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Moqtada al-Sadr, the king maker of Iraqi politics threatened the Iranian leaders that he will leave Iran and relocate to Lebanon if they continue to exert pressure on him to to join Nouri al-Maliki in a future Iraqi government coalition , according to al Sharq al Awsat sources.

Sadr who fled to Iran 3 years ago dislikes the Iraqi prime minister. He reportedly told the Iranian leaders that his opposition to a government formed by Maliki is a matter of principle.

Sadr bitterly split from Maliki when the latter allowed American troops to attack his militia members 3 years ago.

Former Iraqi Prime Minister Ayad Allawi, left, with Sayyed Muqtada al-Sadr, right, in Damascus, Syria, Monday, July 19, 2010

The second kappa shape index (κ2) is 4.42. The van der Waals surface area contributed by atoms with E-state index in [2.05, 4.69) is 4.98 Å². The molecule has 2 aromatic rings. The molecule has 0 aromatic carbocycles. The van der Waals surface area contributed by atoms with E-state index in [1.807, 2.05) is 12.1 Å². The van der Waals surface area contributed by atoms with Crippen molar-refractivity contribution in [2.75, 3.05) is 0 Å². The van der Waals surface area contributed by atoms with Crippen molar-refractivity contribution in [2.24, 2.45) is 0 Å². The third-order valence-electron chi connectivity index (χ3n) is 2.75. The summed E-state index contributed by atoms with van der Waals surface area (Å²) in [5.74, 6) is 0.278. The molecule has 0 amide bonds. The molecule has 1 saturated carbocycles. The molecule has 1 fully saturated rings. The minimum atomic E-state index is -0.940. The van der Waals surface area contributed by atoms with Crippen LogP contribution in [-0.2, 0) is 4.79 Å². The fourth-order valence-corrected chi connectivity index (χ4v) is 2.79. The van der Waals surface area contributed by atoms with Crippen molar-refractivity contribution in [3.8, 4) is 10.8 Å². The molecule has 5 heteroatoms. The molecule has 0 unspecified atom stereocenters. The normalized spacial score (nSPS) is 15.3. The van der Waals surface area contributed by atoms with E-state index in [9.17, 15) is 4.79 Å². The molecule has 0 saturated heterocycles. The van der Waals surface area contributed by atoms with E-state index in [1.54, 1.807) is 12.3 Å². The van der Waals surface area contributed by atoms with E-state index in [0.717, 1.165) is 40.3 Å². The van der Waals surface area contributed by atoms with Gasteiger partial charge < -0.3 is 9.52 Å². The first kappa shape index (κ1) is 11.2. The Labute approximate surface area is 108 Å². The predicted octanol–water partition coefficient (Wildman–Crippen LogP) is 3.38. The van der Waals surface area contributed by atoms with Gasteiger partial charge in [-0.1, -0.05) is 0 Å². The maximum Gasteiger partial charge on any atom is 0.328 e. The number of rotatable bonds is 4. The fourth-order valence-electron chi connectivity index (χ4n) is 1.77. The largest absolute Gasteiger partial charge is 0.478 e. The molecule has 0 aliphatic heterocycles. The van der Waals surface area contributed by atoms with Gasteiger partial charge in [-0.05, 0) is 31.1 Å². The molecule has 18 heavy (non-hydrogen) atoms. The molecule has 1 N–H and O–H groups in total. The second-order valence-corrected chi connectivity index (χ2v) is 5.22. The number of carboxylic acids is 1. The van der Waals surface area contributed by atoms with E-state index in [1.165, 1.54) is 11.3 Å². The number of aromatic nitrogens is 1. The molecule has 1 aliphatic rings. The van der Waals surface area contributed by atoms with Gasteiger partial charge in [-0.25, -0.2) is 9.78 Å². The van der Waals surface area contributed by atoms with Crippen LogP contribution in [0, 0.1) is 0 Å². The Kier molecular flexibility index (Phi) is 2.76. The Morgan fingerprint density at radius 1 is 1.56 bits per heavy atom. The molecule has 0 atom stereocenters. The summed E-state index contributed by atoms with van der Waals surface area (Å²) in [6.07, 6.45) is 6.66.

Former Iraqi premier Iyad Allawi said last week that his Sunni-backed Iraqiya alliance will intensify talks with Sadr to try to break a political stalemate.

Iraq has been in a political deadlock since a March 7 election which produced no outright winner, raising tensions ahead of an end to US combat operations this month and fueling concerns of a return to widespread violence.

Allawi and members of Sadr’s political group announced last Tuesday (after Iraqiya broke off negotiations with incumbent Nuri al-Maliki’s Shia-led State of Law alliance) that they will intensify their talks .

Sadr is clearly following the Hezbollah model, creating a populist political movement backed by a  well armed  militia. The language Sadr uses when discussing the U.S. presence in Iraq… resistance, occupation, martyrdom …could easily have been taken from a speech by Hezbollah’s leader, Sayyed Hassan Nasrallah.

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